While the murder of a Livingston boy has focused attention on absent pupils, a new service has been launched to track pupils who go missing from the education system altogether.
The Children Missing Education (Scotland) service (CME) is one of a raft of measures launched by the Scottish Executive this week under its Safe and Well guide for schools and authorities.
The moves are part of a series of child protection reforms targeting vulnerable children, announced earlier this year. They include a new national framework of standards for child protection, funding for training and a charter spelling out children's rights.
The murder of Rory Blackhall, a pupil at Meldrum primary in West Lothian, illustrates the difficulties schools face. Rory was dropped off by his mother but was only found not to have attended classes when his grandfather went to collect him some seven hours later.
The latest moves were sparked by the case of Danielle Reid, the five-year-old Inverness girl murdered by her mother's boyfriend and dumped in the Caledonian Canal. A subsequent inquiry highlighted the duties and responsibilities of schools and authorities to keep track of children who disappear from the system.
The new guidelines are designed to help trace children who have disappeared from view. Staff from CME will liaise with authorities and help promote systematic procedures, enhanced record-keeping procedures and inter-authority working.
The guidance states: "Proactive approaches may involve identifying families likely to move regularly and, where necessary, putting in place support strategies to avoid them disappearing from view."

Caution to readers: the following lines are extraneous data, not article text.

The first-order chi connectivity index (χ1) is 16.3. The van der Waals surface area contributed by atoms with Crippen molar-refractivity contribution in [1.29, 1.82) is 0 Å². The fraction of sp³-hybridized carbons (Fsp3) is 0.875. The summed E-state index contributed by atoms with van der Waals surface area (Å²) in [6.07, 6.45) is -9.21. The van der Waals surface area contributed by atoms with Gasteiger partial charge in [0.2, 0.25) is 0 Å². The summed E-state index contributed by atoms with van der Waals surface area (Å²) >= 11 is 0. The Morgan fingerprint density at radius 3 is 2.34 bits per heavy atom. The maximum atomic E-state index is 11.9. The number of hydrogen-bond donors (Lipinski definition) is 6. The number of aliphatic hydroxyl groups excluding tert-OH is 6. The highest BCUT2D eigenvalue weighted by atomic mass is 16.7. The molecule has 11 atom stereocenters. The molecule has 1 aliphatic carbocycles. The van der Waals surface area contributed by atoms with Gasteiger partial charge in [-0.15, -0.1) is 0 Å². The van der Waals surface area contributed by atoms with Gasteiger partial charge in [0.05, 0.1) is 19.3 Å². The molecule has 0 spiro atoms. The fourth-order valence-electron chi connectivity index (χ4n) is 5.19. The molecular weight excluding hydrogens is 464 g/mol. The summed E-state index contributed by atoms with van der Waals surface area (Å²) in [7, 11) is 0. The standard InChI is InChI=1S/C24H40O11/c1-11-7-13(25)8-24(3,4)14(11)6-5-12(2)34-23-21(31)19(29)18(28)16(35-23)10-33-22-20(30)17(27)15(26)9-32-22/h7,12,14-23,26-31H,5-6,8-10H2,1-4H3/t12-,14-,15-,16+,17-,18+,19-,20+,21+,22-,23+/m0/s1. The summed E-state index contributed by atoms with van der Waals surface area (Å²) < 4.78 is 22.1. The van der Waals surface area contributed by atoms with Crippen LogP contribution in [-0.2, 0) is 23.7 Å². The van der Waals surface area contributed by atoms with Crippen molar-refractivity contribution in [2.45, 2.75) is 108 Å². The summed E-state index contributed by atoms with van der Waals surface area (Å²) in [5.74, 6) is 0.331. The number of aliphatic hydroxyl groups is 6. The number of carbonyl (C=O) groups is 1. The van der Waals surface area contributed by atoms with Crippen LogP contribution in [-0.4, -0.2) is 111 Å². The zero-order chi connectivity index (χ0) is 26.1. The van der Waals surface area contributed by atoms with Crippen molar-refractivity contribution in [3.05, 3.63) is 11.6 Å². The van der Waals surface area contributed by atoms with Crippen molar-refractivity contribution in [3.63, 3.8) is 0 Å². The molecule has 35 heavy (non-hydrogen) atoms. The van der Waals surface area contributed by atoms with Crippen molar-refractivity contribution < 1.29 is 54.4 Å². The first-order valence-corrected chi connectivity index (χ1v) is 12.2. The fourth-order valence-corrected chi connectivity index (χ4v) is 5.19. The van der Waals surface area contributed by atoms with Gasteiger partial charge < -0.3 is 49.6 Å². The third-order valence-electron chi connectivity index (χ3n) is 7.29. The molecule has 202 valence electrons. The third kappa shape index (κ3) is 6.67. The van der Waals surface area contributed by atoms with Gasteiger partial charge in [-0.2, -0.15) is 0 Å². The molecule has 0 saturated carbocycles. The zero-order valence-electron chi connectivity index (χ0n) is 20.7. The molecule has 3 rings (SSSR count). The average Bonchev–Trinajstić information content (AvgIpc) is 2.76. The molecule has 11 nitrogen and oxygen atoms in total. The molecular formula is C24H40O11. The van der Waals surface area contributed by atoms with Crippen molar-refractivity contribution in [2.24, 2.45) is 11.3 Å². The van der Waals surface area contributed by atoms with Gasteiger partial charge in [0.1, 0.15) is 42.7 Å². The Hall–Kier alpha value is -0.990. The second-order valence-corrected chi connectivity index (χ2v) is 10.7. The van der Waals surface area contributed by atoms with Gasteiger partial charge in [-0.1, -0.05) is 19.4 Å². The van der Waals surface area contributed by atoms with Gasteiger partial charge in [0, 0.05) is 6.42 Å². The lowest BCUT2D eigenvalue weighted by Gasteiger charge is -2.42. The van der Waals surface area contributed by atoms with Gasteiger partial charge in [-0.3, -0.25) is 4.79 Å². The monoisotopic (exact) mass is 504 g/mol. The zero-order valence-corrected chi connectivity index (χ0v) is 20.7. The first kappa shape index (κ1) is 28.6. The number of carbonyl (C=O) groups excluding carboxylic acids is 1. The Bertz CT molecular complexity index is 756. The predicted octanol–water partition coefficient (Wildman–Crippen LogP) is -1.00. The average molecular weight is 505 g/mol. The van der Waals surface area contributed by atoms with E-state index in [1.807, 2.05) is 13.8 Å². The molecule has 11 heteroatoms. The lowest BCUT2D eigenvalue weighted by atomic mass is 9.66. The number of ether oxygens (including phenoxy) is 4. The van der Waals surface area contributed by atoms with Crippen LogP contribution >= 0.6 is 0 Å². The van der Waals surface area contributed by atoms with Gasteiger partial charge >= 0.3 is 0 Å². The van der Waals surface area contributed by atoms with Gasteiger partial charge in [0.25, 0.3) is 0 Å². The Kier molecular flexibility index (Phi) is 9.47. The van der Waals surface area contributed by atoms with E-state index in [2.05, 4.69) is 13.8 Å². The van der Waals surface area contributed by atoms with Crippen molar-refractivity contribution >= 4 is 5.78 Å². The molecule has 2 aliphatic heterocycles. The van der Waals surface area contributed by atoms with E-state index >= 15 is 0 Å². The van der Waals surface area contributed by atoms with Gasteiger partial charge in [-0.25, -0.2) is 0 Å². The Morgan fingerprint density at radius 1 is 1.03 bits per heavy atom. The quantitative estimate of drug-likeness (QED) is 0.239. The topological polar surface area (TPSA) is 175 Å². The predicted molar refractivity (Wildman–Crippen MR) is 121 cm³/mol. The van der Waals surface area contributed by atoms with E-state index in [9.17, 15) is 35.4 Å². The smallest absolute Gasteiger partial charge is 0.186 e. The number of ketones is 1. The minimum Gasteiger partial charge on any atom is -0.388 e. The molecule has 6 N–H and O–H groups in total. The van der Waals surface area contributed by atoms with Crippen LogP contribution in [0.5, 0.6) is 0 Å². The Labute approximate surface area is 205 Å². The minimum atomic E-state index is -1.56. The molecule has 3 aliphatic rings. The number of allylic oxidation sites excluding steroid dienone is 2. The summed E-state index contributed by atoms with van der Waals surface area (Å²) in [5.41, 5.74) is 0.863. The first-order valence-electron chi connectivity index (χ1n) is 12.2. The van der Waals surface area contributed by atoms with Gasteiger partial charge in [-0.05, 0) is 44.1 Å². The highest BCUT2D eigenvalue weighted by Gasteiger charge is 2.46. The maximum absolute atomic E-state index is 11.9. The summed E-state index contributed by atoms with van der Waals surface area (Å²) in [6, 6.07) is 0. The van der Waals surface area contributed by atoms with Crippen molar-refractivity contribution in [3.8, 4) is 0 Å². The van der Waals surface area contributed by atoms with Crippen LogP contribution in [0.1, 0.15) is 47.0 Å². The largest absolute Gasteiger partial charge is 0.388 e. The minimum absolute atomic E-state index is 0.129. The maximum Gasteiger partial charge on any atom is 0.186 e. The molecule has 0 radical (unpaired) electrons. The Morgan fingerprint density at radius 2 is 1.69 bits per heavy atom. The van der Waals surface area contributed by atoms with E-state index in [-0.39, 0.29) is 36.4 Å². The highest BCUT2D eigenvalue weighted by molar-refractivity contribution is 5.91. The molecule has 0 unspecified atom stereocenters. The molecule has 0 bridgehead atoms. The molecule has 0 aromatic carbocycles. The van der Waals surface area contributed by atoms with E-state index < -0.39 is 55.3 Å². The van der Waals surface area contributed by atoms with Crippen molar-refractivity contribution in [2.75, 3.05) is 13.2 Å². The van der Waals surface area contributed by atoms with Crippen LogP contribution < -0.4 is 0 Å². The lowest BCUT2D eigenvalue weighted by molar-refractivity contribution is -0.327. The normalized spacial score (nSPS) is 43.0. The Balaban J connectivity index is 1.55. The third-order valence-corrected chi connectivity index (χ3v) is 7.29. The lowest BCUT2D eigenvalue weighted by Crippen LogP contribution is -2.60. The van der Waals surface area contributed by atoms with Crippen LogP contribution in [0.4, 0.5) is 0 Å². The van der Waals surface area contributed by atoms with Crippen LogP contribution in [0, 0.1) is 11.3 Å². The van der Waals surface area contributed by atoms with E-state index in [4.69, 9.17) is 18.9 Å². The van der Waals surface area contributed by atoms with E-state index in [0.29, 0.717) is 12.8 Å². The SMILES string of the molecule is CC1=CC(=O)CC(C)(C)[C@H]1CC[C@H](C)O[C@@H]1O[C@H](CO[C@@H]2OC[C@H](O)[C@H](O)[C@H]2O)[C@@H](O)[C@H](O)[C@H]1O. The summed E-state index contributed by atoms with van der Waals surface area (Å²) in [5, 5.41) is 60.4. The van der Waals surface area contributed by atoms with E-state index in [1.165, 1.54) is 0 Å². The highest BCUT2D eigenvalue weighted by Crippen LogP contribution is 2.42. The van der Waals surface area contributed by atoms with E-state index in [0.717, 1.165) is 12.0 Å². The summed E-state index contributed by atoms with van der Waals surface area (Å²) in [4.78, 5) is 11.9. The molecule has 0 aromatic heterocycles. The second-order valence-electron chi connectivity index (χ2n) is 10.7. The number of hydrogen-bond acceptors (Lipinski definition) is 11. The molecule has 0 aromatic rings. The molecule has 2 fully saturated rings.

Outside agencies should be involved "sensitively", and there should be regular contact through home-school link staff.
Other sections of the Safe and Well guide, which is being made available to every school, include practical advice, such as guidance on how to talk to a child thought to be at risk and giving advice on signs of abuse or neglect.
The guide stresses a pledge to children, promising that they will be listened to seriously. They should be seen by a professional such as a teacher, doctor or social worker to make sure they are all right and not put at more risk. They should be able to discuss issues in private, if and when they want to.
There is also a promise that professionals will share information to protect children at risk and work together to minimise disruption to their lives.
The guidance acknowledges, however, that "only a very few children and young people experiencing abuse have the confidence or the courage to tell an adult.
"Children and young people must feel confident that, when they tell, they will be listened to and that adults will do as much as they can to help."